If the type of shot transition is not known, the chance of a scene boundary to lie on a predetermined shot transition is P(scb)=8.65% (201 secure and 75 optional scene boundaries divided by 3192 shot boundaries, compare table 1). If the type of the shot transition is known, however, the probability for a scene boundary to lie on the corresponding shot transition is 4.48% for CUTS, 95.65% for FADES, 37.37% for DISSOLVES and 56.25% for WIPES. Thus, almost each FADE is a scene boundary.

The results of tables 2 to 4 show that in most programs, shot transitions are not employed randomly, but intentionally when editing. In particular, gradual shot transitions (FADE, DISSOLVE, WIPE) seem to be often utilized to indicate important content changes, which then correlate with scene boundaries.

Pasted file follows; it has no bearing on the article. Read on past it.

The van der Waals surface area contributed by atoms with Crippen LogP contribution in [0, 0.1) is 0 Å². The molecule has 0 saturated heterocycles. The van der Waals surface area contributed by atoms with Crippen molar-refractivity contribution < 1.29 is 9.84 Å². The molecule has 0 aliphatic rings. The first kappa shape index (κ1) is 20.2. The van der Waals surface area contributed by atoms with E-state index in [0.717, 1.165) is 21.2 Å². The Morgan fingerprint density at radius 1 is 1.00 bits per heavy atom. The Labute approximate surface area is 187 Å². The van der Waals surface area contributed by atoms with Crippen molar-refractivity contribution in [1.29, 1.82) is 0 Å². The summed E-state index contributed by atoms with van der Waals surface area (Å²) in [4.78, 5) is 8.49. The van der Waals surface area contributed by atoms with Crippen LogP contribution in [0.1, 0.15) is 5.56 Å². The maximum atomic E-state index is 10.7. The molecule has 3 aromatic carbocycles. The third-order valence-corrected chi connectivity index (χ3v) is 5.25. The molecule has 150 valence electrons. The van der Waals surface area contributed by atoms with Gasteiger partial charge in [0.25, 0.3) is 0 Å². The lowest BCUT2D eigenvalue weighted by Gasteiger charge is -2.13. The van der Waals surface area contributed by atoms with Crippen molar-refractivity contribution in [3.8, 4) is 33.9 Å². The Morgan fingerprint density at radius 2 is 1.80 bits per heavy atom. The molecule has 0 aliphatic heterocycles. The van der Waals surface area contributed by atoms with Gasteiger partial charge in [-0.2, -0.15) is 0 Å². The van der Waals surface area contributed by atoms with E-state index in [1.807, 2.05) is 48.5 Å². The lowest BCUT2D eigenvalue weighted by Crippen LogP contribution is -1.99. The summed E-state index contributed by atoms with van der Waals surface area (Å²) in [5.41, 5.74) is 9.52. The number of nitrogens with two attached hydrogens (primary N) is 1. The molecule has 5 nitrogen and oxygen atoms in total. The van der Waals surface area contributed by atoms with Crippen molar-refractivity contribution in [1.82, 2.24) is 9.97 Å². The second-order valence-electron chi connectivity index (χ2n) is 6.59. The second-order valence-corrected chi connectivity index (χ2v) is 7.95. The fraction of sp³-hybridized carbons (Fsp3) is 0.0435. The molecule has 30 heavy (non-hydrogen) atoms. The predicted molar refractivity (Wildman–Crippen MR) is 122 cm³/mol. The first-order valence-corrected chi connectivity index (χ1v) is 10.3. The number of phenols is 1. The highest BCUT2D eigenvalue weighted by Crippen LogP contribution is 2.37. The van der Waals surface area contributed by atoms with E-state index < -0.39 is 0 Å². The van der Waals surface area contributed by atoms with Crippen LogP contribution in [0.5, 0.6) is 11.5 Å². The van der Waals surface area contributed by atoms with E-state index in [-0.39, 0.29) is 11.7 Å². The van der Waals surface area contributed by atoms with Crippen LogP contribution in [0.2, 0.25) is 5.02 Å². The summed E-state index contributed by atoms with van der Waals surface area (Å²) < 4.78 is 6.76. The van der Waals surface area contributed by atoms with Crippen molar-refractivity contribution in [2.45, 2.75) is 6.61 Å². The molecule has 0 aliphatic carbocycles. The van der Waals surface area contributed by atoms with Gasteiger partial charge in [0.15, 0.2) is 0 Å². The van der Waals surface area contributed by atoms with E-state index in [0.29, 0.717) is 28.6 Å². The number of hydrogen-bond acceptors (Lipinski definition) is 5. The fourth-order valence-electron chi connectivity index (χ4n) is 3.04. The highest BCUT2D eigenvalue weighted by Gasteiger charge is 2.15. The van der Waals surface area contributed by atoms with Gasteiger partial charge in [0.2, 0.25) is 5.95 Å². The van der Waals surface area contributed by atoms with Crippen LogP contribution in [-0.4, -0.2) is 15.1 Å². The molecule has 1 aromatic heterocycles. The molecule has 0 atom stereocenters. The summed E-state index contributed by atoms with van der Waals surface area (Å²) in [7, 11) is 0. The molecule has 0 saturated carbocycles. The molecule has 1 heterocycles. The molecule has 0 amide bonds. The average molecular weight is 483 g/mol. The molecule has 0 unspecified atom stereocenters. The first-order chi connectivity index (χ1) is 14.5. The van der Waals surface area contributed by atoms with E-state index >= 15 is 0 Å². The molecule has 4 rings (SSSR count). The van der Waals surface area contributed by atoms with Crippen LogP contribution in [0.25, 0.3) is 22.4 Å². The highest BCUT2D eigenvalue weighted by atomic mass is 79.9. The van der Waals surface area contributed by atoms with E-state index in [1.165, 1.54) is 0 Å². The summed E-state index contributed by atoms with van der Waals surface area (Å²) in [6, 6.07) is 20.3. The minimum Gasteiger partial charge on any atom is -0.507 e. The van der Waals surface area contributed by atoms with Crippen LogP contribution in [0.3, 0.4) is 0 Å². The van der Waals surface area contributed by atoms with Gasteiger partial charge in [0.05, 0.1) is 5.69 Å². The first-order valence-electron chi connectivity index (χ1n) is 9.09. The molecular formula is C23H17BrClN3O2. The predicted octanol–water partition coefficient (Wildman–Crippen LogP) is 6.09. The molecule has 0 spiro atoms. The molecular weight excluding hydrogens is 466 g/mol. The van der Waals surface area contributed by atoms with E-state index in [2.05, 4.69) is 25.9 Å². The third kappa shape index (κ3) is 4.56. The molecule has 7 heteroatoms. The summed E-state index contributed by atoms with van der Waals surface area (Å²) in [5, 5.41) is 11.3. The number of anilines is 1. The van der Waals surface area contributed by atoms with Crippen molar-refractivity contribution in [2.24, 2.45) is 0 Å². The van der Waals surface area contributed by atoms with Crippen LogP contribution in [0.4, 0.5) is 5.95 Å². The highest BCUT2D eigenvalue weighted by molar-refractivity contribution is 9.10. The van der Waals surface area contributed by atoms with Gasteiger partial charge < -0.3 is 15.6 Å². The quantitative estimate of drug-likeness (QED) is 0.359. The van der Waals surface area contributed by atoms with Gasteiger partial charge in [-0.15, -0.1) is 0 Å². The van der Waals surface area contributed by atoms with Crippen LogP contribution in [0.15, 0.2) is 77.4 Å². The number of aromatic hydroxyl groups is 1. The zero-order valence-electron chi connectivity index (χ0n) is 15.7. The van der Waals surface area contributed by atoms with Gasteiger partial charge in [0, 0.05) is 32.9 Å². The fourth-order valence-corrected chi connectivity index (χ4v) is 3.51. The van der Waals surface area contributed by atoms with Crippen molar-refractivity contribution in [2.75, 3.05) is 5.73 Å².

The term film grammar designates the rules and conventions generally used when producing films and videos. Film grammar is intentionally employed as a stylistic means for composition and in editing. As shown by the consideration of the probabilities (tables 2 to 4), gradual shot transitions are employed, for example, to indicate global changes (scene changes in particular). Thus, there is a direct relation between film grammar and content. The occurring transitions are correspondingly content-related. In videos not edited according to film grammar (e.g. uncut home videos) or in films in which gradual transitions between frame sequences are employed as a purely artistic element without any relation to the content or intentionally contradictory to the content, only the first inventive measure leads to a significant improvement of the scene detection, since this measure is independent of a film grammar. While the inventive choice of video key-frames outside of transitions decreases the error rate in the detection of scene boundaries in these videos, too, the second inventive measure of the probability-based weighting of the separating and linking effect of different types of transition is contraproductive as a rule, since here, there is no relation between occurring types of transition and the content.